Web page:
Early American History Midterm

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Gladius31192
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93249
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Early American History Midterm
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2011-07-07 02:52:12
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History Revolutionary War
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Flash cards for Terms from Packet. References/facts from Wikipedia and cross-checked with textbook.
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  1. Viceroy
    A viceroy (play /ˈvs.rɔɪ/) is a royal official who runs a country, colony, or province (or state) in the name of and as representative of the monarch. The term derives from the Latin prefix vice-, meaning "in the place of" and the French word roi, meaning king. A viceroy's province or larger territory is called a viceroyalty. The adjective form is viceregal,[1] less often viceroyal.[2] A vicereine is a woman in a viceregal position, or a viceroy's wife.[3]
  2. Coronado
    Francisco Vásquez de Coronado y Luján (1510 – 22 September 1554) was a Spanish conquistador, who visited New Mexico and other parts of what are now the southwestern United States between 1540 and 1542. Coronado had hoped to conquer the mythical Seven Cities of Gold.
  3. Da Gama
    Vasco da Gama, 1st Count of Vidigueira (Portuguese pronunciation: [ˈvaʃku dɐ ˈɡɐmɐ]) (c. 1460 or 1469 – 24 December 1524) was a Portuguese explorer, one of the most successful in the Age of Discovery and the commander of the first ships to sail directly from Europe to India. For a short time in 1524 he was the Governor of Portuguese India, under the title of Viceroy.
  4. Cortes
    Hernán Cortés de Monroy y Pizarro, 1st Marquis of the Valley of Oaxaca (Spanish pronunciation: [erˈnaŋ korˈtes de monˈroj i piˈθaro]; 1485 – December 2, 1547) was a Spanish conquistador who led an expedition that caused the fall of the Aztec Empire and brought large portions of mainland Mexico under the rule of the King of Castile in the early 16th century. Cortés was part of the generation of Spanish colonizers that began the first phase of the Spanish colonization of the Americas.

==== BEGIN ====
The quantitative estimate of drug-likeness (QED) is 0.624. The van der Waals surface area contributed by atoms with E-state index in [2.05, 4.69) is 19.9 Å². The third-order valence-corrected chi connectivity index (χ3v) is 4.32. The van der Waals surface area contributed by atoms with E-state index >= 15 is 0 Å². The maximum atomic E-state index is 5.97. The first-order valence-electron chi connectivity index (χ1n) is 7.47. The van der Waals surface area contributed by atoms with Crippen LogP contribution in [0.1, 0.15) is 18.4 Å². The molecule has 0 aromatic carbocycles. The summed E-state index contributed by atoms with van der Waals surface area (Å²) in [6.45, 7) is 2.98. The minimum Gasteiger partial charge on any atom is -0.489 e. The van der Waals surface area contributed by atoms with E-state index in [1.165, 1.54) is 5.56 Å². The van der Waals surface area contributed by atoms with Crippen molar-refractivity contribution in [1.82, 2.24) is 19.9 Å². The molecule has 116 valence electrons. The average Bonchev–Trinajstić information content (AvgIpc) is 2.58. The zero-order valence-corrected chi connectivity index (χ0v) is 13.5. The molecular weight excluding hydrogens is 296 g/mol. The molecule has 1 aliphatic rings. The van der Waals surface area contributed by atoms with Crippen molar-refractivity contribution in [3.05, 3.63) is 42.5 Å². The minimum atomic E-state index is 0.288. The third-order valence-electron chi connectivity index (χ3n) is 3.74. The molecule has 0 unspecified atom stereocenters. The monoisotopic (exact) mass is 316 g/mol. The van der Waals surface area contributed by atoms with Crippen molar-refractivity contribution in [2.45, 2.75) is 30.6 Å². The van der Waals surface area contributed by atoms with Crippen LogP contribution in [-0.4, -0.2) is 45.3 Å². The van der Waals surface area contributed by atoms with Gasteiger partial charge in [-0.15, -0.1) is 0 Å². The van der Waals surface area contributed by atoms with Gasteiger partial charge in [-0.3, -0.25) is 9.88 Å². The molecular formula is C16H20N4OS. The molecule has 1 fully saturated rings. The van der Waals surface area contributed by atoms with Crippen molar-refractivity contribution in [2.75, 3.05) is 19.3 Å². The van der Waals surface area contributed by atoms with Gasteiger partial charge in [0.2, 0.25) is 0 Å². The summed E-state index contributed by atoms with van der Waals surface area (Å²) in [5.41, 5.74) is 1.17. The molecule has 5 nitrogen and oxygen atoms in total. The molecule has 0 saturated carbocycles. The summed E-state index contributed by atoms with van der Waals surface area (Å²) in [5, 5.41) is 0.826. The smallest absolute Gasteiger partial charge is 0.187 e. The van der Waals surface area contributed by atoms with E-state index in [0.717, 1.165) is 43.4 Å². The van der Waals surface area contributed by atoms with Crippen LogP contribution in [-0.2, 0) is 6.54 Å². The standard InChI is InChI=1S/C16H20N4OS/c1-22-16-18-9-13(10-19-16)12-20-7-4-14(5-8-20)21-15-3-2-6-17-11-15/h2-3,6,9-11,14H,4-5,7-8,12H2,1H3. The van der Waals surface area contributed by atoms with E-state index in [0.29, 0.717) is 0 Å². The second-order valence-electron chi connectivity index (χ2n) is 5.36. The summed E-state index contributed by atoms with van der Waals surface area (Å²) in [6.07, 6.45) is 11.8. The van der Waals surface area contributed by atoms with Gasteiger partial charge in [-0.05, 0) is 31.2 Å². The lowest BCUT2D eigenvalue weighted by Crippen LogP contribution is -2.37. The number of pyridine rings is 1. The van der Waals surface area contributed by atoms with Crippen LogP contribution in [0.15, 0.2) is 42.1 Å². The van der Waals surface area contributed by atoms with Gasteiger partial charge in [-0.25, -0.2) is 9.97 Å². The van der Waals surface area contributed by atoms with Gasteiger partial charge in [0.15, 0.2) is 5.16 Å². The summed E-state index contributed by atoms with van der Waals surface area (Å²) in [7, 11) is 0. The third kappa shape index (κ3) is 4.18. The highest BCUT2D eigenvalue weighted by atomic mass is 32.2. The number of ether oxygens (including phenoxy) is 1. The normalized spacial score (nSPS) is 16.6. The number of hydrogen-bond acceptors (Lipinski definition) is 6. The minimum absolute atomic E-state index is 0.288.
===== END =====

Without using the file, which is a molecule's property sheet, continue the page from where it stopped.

5. Cabeza de Vaca
    Álvar Núñez Cabeza de Vaca (Jerez de la Frontera, ca. 1488/1490 – Valladolid, ca. 1557/1559) was a Spanish explorer of the New World, one of four survivors of the Narváez expedition. He is remembered as a proto-anthropologist for his detailed accounts of the many tribes of Native Americans, first published in 1542 as La Relación (The Report), and later known as Naufragios (Shipwrecks).
  6. Peter Minuit
    Peter Minuit, Pieter Minuit, Pierre Minuit or Peter Minnewit (1580 – August 5, 1638) was a Walloon from Wesel, in present-day North Rhine-Westphalia, Germany, then part of the Duchy of Clèves. He was the Director-General of the Dutch colony of New Netherland from 1626 until 1633, and he founded the Swedish colony of New Sweden in 1638. According to tradition, Minuit purchased the island of Manhattan from Native Americans on May 24, 1626 for goods to the value of 60 Dutch guilders, which in the 19th century was estimated to be the equivalent of $24 USD.
  7. Jamestown
    Jamestown (or James Towne or Jamestowne) was a settlement located on Jamestown Island in the Virginia Colony. Founded as "James Fort" on May 14, 1607,[1] it was the first permanent English settlement in what is now the United States of America, following several earlier failed attempts, including the Lost Colony of Roanoke. It was founded by the London Company (later to become the Virginia Company), headquartered in England. Jamestown was the capital of the colony for 83 years (from 1616 until 1699). The town was located in James City Shire upon its formation in 1634 as one of the original eight shires of Virginia.[2] Within a year of Jamestown's foundation, the Virginia Company brought Polish and Dutch colonists to help improve the settlement.[3] In 1619, the first documented Africans were brought to Jamestown, though slavery in the future United States as we know it today did not begin in Virginia until 1660
  8. Toleration Act